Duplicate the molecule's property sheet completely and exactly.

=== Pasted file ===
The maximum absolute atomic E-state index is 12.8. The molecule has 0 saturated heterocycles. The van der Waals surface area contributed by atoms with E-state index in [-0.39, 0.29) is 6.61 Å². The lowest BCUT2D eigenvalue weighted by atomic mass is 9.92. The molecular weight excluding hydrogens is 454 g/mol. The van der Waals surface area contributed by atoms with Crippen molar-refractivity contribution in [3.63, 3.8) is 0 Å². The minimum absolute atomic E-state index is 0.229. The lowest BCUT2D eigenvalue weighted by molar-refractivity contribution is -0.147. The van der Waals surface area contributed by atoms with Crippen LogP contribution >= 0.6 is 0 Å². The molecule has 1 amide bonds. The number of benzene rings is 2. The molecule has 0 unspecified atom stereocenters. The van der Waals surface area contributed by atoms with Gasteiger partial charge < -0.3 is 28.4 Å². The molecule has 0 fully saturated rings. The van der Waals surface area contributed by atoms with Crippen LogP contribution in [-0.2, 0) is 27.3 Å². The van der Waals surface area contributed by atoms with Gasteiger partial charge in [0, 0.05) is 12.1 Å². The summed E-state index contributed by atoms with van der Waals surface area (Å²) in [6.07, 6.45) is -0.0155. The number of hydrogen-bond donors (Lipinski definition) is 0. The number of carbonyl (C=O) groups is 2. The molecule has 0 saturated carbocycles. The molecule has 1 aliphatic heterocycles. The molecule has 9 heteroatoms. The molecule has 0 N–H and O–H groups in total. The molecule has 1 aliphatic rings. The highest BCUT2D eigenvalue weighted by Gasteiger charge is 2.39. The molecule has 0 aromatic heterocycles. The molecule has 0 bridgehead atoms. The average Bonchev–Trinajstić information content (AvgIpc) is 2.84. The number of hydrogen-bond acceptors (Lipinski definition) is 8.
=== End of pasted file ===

The maximum absolute atomic E-state index is 12.8. The molecule has 0 saturated heterocycles. The van der Waals surface area contributed by atoms with E-state index in [-0.39, 0.29) is 6.61 Å². The lowest BCUT2D eigenvalue weighted by atomic mass is 9.92. The molecular weight excluding hydrogens is 454 g/mol. The van der Waals surface area contributed by atoms with Crippen molar-refractivity contribution in [3.63, 3.8) is 0 Å². The minimum absolute atomic E-state index is 0.229. The lowest BCUT2D eigenvalue weighted by molar-refractivity contribution is -0.147. The van der Waals surface area contributed by atoms with Crippen LogP contribution >= 0.6 is 0 Å². The molecule has 1 amide bonds. The number of benzene rings is 2. The molecule has 0 unspecified atom stereocenters. The van der Waals surface area contributed by atoms with Gasteiger partial charge < -0.3 is 28.4 Å². The molecule has 0 fully saturated rings. The van der Waals surface area contributed by atoms with Crippen LogP contribution in [-0.2, 0) is 27.3 Å². The van der Waals surface area contributed by atoms with Gasteiger partial charge in [0, 0.05) is 12.1 Å². The summed E-state index contributed by atoms with van der Waals surface area (Å²) in [6.07, 6.45) is -0.0155. The number of hydrogen-bond donors (Lipinski definition) is 0. The number of carbonyl (C=O) groups is 2. The molecule has 0 saturated carbocycles. The molecule has 1 aliphatic heterocycles. The molecule has 9 heteroatoms. The molecule has 0 N–H and O–H groups in total. The molecule has 1 aliphatic rings. The highest BCUT2D eigenvalue weighted by Gasteiger charge is 2.39. The molecule has 0 aromatic heterocycles. The molecule has 0 bridgehead atoms. The average Bonchev–Trinajstić information content (AvgIpc) is 2.84. The number of hydrogen-bond acceptors (Lipinski definition) is 8.